DYNO: Although the tune was developed on our Dyno, the price of the tune does NOT include a dyno test of your vehicle. Dyno charge is $150.00 for 3-4 pulls w/print-out result. To do before/after comparison testing, the dyno charge will increase accordingly (call for details and appointment booking)

No mention of further tuning on these Dyno runs, either. They're claiming +45wHP / +70wTQ improvements.

Hyundai Veloster Turbo 1.6L Tune hyundai veloster - Eurocharged Canada


For that much, I was hoping for a bit more power. I guess they're projecting those numbers based on stocked parts?
 

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What is Eurocharge? Seems to me like a crap. Euro model (say KIA Cee'd GT that is more or less equivalent of Forte) has same engine, 1.6T and puts out 204 HP and 265 Nm (100 Nm is about 74 lb*ft, hence it is 195 lb*ft). Same parameters as US version.

Do not call me an expert on this, but getting +70 ft*lb is a lot. That is going from 190 to 260. That is almost 40% increase. It is a lot. IMO tune itself would not do that. You must have some other modifications.
Even VW 2.0 GTi does not have these numbers out from factory (stock). And this is 2.0 not 1.6.


As for comparison of clocking CPU to tune - no, it is not really that.
I have far more experience with computers than tuning ECUs, but it is not as simple as increasing voltage or rather dropping voltage, but increasing base frequency to keep system stable. There is much more to it.
You can get more power by changing timing (advance it in some places under certain conditions), changing air-fuel ratio, allowing for more boost, and dozens of other parameters.

And then, as you can imagine, changing say air intake, spark plugs, or exhaust, allows for more tweaking, just like changing RAM (to a different frequency) that opens up more power.
 
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I don't know what to think. I got the reference from VT.org but their numbers are contradictory. They are advertising +45WHP but at the same time says stock 201hp tune 251hp.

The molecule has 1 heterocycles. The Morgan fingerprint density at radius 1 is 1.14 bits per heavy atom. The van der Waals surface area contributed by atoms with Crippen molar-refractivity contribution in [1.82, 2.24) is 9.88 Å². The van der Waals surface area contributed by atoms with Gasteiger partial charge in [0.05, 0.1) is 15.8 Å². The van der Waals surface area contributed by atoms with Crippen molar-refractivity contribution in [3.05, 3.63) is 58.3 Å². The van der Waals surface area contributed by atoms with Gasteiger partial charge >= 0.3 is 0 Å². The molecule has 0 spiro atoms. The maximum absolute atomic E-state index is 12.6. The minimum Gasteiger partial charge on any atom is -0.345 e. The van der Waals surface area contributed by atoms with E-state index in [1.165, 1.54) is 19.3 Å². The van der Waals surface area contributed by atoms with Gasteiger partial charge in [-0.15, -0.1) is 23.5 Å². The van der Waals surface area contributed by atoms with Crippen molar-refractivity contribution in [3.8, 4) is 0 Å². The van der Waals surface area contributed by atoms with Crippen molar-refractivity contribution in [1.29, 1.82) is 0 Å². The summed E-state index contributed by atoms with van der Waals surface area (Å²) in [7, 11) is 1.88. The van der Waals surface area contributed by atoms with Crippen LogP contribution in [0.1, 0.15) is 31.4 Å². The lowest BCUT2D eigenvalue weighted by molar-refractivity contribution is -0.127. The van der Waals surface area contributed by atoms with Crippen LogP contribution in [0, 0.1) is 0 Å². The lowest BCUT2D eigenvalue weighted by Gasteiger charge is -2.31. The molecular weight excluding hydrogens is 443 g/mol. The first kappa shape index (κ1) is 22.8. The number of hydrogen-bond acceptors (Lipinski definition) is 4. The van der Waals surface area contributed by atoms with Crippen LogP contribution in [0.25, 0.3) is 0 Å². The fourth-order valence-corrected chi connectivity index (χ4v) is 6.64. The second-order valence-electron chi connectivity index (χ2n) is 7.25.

So which is it? whp or bhp?

I rather go buy a bridge in Alaska.
 

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I don't know what to think. I got the reference from VT.org but their numbers are contradictory. They are advertising +45WHP but at the same time says stock 201hp tune 251hp.

So which is it? whp or bhp?

I rather go buy a bridge in Alaska.
dyno shows WHP, specs give CHP or BHP or HP (there is a small difference between BHP and HP, as - OF COURSE - BHP is imperial, while HP is metric).

So, if your specs get say 200 BHP, it means it has 203 HP, and it may have anywhere between 170-190 WHP.
WHP drops due to transmission, alternator, and such.


BHP - British Horse Power, or Boiler, or Brake, or Imperial... many names are there... but the best is Imperial.
HP - just Horse Power, metric.
WHP - inconclusive, it is power measured at the wheels and can be presented as WBHP or WHP depending where you are and what dyno is being used. However, it brings so big error margin that calling it WHP or WBHP makes no difference. It is rather for comparison from run to run (mod to mod/tune to tune).


I think when they say stock 201 to 215 is simply based on assumption of the same power loss (either by simply value or percentage) and while you gain 45 at the wheel, it may translate into 50 at the crank.

I hope that helps.
 

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Just my 2 cents. There is no number for the load/RPM thing. Many factors determine that point such as the 2 mentioned, plus air temp, egts, valve timing, ignition timing, vehicle weight, tire size, gear ratios, drag, drive train resistance etc etc etc. So no there is no magic formula.

And diesels last longer cause of all the detergents in the oils. Most also run a bypass filter instead of these first run POS filters.

One last note, a 60mm tb really helped raise that 5k upper limit

And 6th told me on Facebook that the new 60mm tb will be ready this coming month

Sent from my Pixel using Tapatalk
 

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Grats Sxth, keep it up!

Speaking of high load. What is considered high?

In 6th gear going 60 mph basically resting my foot on the pedal shows 30% load. A little push sends it to 50%.

Would that be considered to high load for 6th gear ?

All the times traffic goes from 65-70 down to 55-60 and then right back to 65-70... 60% of the time I don't downshift but I'll gently hit the gas and slowly speed up, but Torque says I'm at 50-60% load doing that.
What exactly are you referring to when you say load? You mean throttle input?

I've been noticing a lot of the so called turbo surge lately. I swear, I never experienced this but recently got to 50,000KM mark on the odometer. Before that it was very linear but now it's like I'm learning stick for the first time and that jerk you get from the 1st gear release.

Why would a car not have this behaviour trait but all of a sudden they do? I'm hoping after the breather mods it'll work itself out. I'm also hoping the tune SXTH comes out soon.